Monthly Archives: August 2016

Instead of blowing it up, Let’s fix it

In his epilogue to “Fractured Lands: How the Arab World Came Apart,” Scott Anderson writes: “On a more philosophical level, this journey has served to remind me again of how terribly delicate is the fabric of civilization, of the vigilance required to protect it and of the slow and painstaking work of mending it once […]

The Gerrymander and Other Embarrassments: Readers Respond

The word “gerrymander” has been around for over two centuries. It entered the language in 1812, after Governor Elbridge Gerry’s Democratic-Republican Party (yes, that was one party – Jefferson’s – in those days) redrew the electoral map to ensure its continued dominance in the Massachusetts senate. That effort took such creative mapmaking that one district […]

Should We Just Blow It All Up?

A reader responds to The Potemkin Don: “One could say this [emptiness] is true of all politicians in the modern era. Agendas are biased to the lobby efforts they are tied to. Look at Obama. The guy has done a decent job on many fronts but ran on an agenda that doesn’t reflect his actual presidency. […]

The Potemkin Don

In 1787, four years after Russia had annexed Crimea for the first time (the second would occur 231 years later), Catherine the Great set off on a six-month trip to see her new acquisition. She had appointed Prince Grigory Potemkin governor-general of the new lands and instructed him to rebuild the region, which had suffered […]

There But for Fortune

“For every complex problem there is an answer that is clear, simple and wrong.” H.L. Mencken. Despite losing $14 million last quarter, The New York Times produced on Sunday the kind of in-depth journalism that is disappearing from newsrooms around the world. “Fractured Lands: How the Arab World Came Apart,” Scott Anderson’s 18-month-in-the-making article on […]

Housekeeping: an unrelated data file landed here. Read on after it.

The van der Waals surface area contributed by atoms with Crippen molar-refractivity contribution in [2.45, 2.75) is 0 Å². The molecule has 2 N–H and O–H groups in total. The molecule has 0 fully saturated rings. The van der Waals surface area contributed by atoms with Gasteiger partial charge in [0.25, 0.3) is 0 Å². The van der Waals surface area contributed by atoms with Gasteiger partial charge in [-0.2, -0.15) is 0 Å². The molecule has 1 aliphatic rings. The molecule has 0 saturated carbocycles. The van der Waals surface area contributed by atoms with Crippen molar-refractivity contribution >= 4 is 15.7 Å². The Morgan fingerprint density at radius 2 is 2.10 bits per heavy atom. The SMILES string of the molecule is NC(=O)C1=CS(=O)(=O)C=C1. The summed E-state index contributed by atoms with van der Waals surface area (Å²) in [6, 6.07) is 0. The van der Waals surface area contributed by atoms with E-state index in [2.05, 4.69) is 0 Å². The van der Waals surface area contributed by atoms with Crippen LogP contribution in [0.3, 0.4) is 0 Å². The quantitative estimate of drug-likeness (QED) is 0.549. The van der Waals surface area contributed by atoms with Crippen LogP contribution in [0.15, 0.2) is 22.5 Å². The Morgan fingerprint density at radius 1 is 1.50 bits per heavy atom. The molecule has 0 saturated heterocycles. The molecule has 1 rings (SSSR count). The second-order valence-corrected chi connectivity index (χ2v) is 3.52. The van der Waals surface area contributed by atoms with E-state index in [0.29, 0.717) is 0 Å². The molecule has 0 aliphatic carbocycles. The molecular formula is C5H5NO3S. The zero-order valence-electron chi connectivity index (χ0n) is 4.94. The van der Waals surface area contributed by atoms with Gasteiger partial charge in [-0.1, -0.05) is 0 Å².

I Stand Corrected

Yesterday I ended my post with the following sentence: “We don’t treat air as a commodity to be owned, bought and sold by powerful people, so why water, which is equally essential to all living things?” Then my old friend, Jock, sent me this: “Canadian start-up sells bottled air to China, says sales booming” “Vitality Air […]

Whose Water is it Anyway?

Those of you who drink Fiji water, drink P♥M juice or eat nuts may want to skip this post about water and the Wonderful Company, the California-based agribusiness empire of Lynda and Stewart Resnick. By many accounts, the Resnicks are good people: entrepreneurs and wildly successful marketers; large donors to worthy causes; community builders – […]

The Fix is Out

Recently, three federal appeals courts, in North Carolina, Wisconsin and Texas, affirmed what Republican state legislatures have barely even tried to conceal – that voter identification laws hurriedly imposed in the wake of Barack Obama’s election had one purpose: the disenfranchisement of poor and minority voters whose singular offense is to vote largely for Democrats. Critics […]

War on Coal

Increasingly absent in the bombast and bizarre behavior of this campaign is a discussion of issues that separate the candidates and their parties – issues that once defined the boundaries of political debate. I’d like to examine some of them in upcoming posts. First up: energy and the environment. When I traveled through the Rust […]